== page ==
Doubt, Downfall, and Down Under

Barb and I had a pretty intense weekend of movie watching. Makes us long for another dose of Mama Mia!

On Friday we watched Doubt, a film that was awarded five academy award nominations. It is about some relationships within a Catholic church and school and the conflict between a strict nun and a personable priest, with a naïve nun caught in the middle. Most reviewers have commented that though the plot leaves too many unanswered questions it is carried along by its superb cast. I would agree, but it seems to me that that is the point. Ultimately the film is not about the story itself, but it is about the ambiguity that we cannot seem to handle, the ambiguity we want our stories to remove for us. Don’t look for anything to be neatly tied up. The film raises questions about doubt, but gives no answers, and certainly no heroes. Does the film maker mean for us to have certainty about nothing and no one? I wonder.

On Saturday night, we hunkered down to a German film with the English title Downfall. This movie is based upon the memoirs of Adolf Hitler’s personal secretary, a woman who was in her early 20s and spent the last days of the war in Hitler’s Berlin bunker as, well, as men and women committed suicide around her. She and a few others escaped, although Hitler had given her a capsule of poison to take. Yessir, this makes for cheery viewing – 2 1/2 hours of delight. Though the film was highly recommended to me by a good friend with tastes that often match mine, and though it was nominated for an Academy Award as best foreign language film of 2004, and though even now it resides at a lofty #79 on IMDB’s Top 250 films, I just didn’t get it. It documented a significant portion of history from a point of view we don’t often see, and I have to admit that the acting and the set design was stunning. But it was all so hopeless. I left with was this: that people look for a king. They look for someone who promises to lead them to a promised land, and if that person can successfully persuade them of their power and intention to do so, they will follow him with intense and possibly blind loyalty. When the person so followed is as evil as Hitler, that is scary. But oh to be able to successfully point people to Christ, a wise and worthy king.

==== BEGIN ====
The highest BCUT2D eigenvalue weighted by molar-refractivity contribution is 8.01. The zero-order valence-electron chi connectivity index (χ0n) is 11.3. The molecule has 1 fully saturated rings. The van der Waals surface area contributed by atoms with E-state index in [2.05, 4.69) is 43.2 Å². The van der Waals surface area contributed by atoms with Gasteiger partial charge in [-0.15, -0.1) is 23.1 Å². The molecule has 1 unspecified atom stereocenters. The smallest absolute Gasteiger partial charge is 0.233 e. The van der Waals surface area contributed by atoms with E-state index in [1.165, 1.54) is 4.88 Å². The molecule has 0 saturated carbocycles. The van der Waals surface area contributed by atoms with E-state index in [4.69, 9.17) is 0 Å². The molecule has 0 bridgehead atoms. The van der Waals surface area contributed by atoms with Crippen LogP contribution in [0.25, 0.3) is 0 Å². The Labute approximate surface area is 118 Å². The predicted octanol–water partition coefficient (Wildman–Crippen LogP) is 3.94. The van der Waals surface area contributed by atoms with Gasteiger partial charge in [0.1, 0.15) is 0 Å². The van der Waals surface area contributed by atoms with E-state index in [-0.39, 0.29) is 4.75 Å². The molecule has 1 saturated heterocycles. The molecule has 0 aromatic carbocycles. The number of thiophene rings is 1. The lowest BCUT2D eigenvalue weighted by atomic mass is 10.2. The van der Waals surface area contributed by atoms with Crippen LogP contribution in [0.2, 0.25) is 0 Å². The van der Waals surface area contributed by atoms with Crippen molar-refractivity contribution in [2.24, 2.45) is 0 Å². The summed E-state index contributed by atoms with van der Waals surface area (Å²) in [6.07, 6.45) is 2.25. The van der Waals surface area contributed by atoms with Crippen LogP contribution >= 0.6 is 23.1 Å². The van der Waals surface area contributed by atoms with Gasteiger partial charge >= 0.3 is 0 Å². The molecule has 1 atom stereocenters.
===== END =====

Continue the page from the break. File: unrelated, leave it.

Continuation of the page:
Finally, also on Friday, we watched Out of Africa, 2. Well, not exactly. The title on the screen said Australia. But the movie was Out of Africa. The similarities were so many that I wondered how a film maker could take pride in a work that is so much a rip off of something that has already been done. Wealthy English woman ventures to wild and exotic foreign land following her man, but loses the man and is forced to manage an agricultural enterprise on her own against staggering odds. In the process she meets a wanderer, a man who supports her, loves her, but is too independent and free spirited to stay. He comes and goes and she endures it. We could go on with the similarities, down to a native man who repeatedly is filmed standing at a distance, keeping guard over the woman, and the fact that the woman becomes the first woman allowed in a local men’s drinking establishment. Between the two, go for Streep and Redford over Kidman and Jackman. Both are nearly three hours long, but the former is based upon a true story, and has a memorable soundtrack (and won seven oscars). Australia does have, however, the cutest child actor to appear on screen ever, a kid of aboriginal descent who has the biggest and most expressive eyes.

We intend on lightening up next weekend!

5 thoughts on “Doubt, Downfall, and Down Under

  1. Rebekah

    “Downfall” was so great! (But you’re absolutely right that it wasn’t cheery.) I liked it because it portrayed Hitler as a person, not as a demon, but in portraying him like a person, it made what he did and who he was even worse.I hadn’t thought of it from your perspective though, which is a good point to take away.

  2. Rebekah

    P.S. That’s the fun of movie discussions–5 different people can watch a movie and have 5 completely different opinions!

  3. Randy Greenwald

    That’s the reason I love posting these things. I enjoy hearing the different perspectives. The movie did present Hitler as a person, as a more complex and rounded human person, but it presented him as well as being seriously deranged, I think. Worse was Goebbels, an even more creepy character.

  4. Randy Greenwald

    The choosing is all yours. I have to remember that you first introduced us to The Princes Bride!

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